What projects are you currently involved in these days?

I’m in Vancouver working on a television show called Van Helsing about Greenpeace and global warming. Actually, it’s about vampires and the apocalypse; the Greenpeace thing just sounded really noble in my mind. A super-volcano does create a shroud of ash over much of the northwest in Van Helsing so in a sense it’s about global warming but the rest of that was a complete lie. After this, I’m going to direct Uncle Vanya in Germany and then be in New York in the fall for the presentation of a new play of mine called All the Ways to Say I Love You starring the amazing Judith Light. There’s also the possibility of a new film in there as well but I’ve become very zen about making movies—they happen when they happen and I don’t chase after them like a madman any longer. I’ve made ten already, more than half of which are pretty good, and  I’ll make another one when the time is right.

From your experience as a playwright, what are the three most important elements for writing an effective play?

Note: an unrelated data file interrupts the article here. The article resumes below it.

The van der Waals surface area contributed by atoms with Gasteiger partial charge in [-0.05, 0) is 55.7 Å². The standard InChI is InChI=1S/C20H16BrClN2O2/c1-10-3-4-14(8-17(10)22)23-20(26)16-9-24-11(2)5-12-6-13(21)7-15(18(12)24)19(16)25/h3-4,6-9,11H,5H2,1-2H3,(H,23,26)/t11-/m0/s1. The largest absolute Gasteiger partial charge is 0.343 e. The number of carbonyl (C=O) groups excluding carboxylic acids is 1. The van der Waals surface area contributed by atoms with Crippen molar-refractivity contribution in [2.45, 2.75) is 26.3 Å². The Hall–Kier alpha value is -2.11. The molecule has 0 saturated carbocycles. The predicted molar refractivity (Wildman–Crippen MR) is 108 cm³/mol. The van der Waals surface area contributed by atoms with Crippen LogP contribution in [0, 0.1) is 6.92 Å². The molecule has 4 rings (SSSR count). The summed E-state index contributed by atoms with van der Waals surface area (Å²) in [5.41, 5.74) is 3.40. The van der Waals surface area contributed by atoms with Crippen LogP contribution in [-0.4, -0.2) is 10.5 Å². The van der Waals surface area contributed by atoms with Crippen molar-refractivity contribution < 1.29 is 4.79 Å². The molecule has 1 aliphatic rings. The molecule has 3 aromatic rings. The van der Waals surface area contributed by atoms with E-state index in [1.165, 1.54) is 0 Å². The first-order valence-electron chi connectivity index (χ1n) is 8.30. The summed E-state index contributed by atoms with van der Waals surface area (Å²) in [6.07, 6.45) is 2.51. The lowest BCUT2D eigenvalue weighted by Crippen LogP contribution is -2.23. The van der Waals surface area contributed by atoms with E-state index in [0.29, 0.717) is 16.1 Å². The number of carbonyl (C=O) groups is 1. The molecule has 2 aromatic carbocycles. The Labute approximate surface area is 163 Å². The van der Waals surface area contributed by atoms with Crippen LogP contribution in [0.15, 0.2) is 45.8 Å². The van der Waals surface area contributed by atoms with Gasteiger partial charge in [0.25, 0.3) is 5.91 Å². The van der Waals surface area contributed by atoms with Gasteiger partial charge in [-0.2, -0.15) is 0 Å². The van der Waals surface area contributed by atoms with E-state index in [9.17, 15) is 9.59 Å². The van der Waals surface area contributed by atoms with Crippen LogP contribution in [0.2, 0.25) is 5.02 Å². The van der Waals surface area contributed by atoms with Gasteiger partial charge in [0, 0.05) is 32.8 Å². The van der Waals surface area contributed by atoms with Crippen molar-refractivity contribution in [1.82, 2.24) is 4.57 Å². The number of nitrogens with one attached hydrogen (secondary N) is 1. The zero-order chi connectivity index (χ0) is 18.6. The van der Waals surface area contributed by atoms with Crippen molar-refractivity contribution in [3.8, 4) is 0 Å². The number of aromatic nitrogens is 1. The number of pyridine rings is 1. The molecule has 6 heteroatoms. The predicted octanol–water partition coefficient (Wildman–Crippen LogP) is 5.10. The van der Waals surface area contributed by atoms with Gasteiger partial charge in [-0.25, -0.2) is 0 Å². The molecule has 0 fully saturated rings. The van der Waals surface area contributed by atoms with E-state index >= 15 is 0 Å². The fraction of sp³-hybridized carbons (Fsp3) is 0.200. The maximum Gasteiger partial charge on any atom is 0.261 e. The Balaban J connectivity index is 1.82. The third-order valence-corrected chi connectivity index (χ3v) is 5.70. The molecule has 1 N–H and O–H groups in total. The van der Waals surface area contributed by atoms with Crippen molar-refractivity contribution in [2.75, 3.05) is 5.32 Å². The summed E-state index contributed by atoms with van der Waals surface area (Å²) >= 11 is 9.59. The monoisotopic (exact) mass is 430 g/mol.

The first most important element of writing a play is actually writing it. People love to talk about writing and love to sit in coffee shops and have people watch them writing but actually writing something is very different. So, first, write the damn thing.

Second most important thing is to not be afraid of re-writing. I know people who hate to re-write — some hate it so much that they don’t ever do it and I’m including some very famous and successful people. I think this is a mistake. I’ve never once written something that was at its best the first time out. Not one time, and I’ve been doing this for almost thirty years. So, learn to re-write. Give it a try. Think outside your little box.